Oprah Reveals Her Diet Struggles in Private Call with Weight Watchers Members: 'I Was at My Wits' End'

The lifestyle guru hosted a Q&A for her fellow Weight Watchers members

Photo: Jon Kopaloff/FilmMagic

Facing down a 17 lb. weight gain in just one summer last year, Oprah Winfrey got a call from Weight Watchers at the perfect time.

“I was really at my wits end,” she revealed in a private Q&A session for Weight Watchers members Wednesday night. “I had tried everything.”

Which is why she’s fully embracing Weight Watchers, and the mindset that this is not a diet.

“Every other time I’ve ever gone on a diet, I’ve gone on a diet and then gone off the diet, because I had gotten to the weight I’d wanted to be,” Winfrey says. “The difference is, I’ve made the shift and this is the way I’m going to live for the rest of my life.”

Her willingness to change is what made Winfrey the ideal spokesperson for Weight Watchers, even when some people criticized her announcement video because, they argue, that with chefs and trainers at her disposal, she doesn’t really understand the struggle of trying to lose weight.

“None of those people had stood in their closets with three different sizes to try on on the floor, where the waistline didn’t fit and the arms didn’t fit, and the hips didn’t fit, and you can’t get it zipped, and felt that shame and that humiliation of ‘Wow, I can’t believe I’m in this position again,’ ” she says. “Nobody who’d ever been at that point was offended by these commercials.”

RELATED VIDEO: Oprah Reveals How Much Weight She’s Lost on Weight Watchers since August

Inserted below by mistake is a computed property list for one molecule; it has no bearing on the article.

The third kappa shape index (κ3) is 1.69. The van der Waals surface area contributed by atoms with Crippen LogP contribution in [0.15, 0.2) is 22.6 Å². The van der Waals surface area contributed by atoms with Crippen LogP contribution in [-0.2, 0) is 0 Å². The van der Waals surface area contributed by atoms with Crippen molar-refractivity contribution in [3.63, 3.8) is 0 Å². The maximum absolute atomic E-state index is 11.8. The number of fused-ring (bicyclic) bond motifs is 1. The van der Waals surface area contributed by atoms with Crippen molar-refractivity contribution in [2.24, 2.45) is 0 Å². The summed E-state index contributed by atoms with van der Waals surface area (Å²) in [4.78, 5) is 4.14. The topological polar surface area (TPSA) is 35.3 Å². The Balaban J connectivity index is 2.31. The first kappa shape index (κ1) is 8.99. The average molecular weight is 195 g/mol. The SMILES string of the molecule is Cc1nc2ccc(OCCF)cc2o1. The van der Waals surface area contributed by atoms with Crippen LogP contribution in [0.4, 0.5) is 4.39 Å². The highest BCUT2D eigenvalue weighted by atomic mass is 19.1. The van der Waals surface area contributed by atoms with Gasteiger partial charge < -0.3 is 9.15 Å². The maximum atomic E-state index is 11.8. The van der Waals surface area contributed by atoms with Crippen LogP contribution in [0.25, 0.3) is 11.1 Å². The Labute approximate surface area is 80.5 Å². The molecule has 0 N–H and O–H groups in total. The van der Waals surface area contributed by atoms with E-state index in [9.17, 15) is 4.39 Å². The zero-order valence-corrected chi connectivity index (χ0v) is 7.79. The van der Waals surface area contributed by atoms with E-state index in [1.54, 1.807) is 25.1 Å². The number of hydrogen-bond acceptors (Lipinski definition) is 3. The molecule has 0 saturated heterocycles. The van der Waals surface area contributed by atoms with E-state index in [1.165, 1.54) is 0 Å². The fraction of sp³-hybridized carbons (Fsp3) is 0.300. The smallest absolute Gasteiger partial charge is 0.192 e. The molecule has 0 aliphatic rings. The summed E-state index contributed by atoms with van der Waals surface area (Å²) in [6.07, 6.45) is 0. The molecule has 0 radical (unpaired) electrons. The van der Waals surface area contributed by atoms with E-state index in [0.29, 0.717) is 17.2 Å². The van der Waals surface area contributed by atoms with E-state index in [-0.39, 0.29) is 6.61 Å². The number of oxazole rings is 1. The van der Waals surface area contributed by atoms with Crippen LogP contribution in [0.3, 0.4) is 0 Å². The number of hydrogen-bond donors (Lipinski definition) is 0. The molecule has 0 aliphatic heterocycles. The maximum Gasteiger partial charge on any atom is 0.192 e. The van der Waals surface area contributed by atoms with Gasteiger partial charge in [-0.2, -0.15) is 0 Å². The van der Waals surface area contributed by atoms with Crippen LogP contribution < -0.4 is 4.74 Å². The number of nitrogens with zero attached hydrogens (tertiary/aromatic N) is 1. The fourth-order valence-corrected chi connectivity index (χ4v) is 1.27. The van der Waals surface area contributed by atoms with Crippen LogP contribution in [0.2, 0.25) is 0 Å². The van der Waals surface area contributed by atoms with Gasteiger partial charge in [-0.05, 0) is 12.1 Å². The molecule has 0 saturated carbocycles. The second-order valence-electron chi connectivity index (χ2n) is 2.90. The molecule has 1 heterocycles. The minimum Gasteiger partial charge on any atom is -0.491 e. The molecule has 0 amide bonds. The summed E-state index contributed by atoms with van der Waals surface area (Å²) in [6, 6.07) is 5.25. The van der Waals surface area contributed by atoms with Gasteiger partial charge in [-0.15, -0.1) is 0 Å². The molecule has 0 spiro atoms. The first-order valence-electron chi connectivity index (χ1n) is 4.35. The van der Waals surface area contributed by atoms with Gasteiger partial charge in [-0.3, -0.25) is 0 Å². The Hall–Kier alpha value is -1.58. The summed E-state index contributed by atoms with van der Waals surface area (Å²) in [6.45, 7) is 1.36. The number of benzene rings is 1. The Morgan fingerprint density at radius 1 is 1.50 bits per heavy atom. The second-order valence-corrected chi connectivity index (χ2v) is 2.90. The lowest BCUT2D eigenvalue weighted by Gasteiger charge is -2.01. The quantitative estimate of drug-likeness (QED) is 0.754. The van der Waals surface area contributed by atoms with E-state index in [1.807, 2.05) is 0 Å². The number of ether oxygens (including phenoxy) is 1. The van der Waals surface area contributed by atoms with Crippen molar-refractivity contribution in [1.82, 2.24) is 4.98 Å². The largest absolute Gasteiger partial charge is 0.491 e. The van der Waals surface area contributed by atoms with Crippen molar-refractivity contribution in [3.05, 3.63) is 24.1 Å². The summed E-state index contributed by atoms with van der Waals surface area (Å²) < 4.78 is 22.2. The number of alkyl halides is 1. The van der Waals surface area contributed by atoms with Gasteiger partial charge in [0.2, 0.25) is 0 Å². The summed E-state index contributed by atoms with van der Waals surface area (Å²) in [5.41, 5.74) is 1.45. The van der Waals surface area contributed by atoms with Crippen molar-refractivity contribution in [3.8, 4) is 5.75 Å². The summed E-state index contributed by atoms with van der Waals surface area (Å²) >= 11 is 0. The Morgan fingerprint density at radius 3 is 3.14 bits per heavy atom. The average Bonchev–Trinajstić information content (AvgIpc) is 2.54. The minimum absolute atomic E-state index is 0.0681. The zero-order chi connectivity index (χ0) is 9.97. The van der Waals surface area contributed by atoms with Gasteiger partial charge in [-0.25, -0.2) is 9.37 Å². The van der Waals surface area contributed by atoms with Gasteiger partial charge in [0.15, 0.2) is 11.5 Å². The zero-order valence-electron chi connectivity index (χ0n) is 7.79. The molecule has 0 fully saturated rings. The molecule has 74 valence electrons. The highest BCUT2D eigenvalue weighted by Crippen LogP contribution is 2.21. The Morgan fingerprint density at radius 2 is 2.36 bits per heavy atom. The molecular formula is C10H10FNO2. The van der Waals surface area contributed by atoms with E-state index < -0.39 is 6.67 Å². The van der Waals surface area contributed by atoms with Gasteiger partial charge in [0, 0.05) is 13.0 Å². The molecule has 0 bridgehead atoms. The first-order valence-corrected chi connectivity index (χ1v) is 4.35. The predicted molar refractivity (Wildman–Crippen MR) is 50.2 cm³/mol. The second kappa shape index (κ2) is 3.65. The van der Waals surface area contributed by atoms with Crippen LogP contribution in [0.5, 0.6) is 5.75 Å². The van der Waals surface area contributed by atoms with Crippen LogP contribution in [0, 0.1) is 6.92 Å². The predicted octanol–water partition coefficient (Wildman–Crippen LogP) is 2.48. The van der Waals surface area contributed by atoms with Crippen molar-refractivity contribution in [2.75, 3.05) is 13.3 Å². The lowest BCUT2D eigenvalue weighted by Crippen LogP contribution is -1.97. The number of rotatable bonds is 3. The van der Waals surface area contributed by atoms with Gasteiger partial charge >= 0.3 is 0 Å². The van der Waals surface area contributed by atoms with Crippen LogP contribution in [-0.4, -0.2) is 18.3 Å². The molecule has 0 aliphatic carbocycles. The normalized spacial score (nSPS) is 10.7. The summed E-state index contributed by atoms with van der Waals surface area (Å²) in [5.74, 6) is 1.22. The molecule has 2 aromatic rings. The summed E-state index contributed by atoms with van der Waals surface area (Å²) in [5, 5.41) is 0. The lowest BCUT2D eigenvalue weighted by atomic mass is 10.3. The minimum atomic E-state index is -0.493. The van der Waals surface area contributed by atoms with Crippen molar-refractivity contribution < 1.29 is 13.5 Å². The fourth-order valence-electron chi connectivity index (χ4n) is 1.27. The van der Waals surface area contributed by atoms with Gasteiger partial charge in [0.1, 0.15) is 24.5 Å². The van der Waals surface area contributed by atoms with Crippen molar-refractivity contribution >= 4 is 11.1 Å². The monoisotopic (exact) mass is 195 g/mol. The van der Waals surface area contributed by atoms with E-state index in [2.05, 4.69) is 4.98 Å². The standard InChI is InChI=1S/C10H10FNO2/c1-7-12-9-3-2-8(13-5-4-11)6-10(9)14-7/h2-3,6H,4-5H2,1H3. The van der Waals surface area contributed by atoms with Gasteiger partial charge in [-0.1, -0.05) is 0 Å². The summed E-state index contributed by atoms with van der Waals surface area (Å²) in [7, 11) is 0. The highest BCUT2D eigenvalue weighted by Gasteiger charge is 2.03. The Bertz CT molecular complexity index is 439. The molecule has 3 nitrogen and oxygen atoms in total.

Now down 26 lbs. since starting Weight Watchers in August, Winfrey says that the community coming together is why the program works.

“We’re smart people who have done a lot of good things in our lives, and then there’s this one thing, this one flaw, that we have that everyone can see,” Winfrey says. “So if you’re an alcoholic you can hide that, or you’re a drug addict you can hide that, if you’re a gambler you can hide that, if you’re a shopping addict you can hide that, if you work too much you can hide that. But if you overeat, it’s hard to hide that.”

“The fact that you have the courage to come together in a community to give voice to it, and speak to the universe, I think that’s brave and powerful and I think that’s why Weight Watchers works.”

She’s thrilled now to have this success after years of attempting different diets.

“I’d start out on a Monday and say I’m going to do the protein shakes, and then by Tuesday I decided I’m not going to do the protein shakes, I’d try the grain drinks, and then by Tuesday afternoon, I’d say no, I think I’m going to do the no-carb thing,” Winfrey recalled.

“I’ve actually I’ve done the vegan, the protein shakes and the green drinks all in one day. And then what would that add up to?”

Which is why Weight Watcher’s points system was perfect for Winfrey, who was reluctant to give up her favorite foods (like her “grainiest, nuttiest seed bread, 7-grain, 9-grain, 12-grain bread I can find”).

“At the end of a 17 lb. gain, I just thought, ‘Wow, there has got to be a way that I can eat what I want and not feel obsessed with the idea of what I’m not getting,’ ” she says. “Because the moment you tell me that I’m not going to have carbs, that’s all I can think about, is when I’m going to get a potato.

“So it’s taken that obsession out of it for me. I know I’m going to manage it.”

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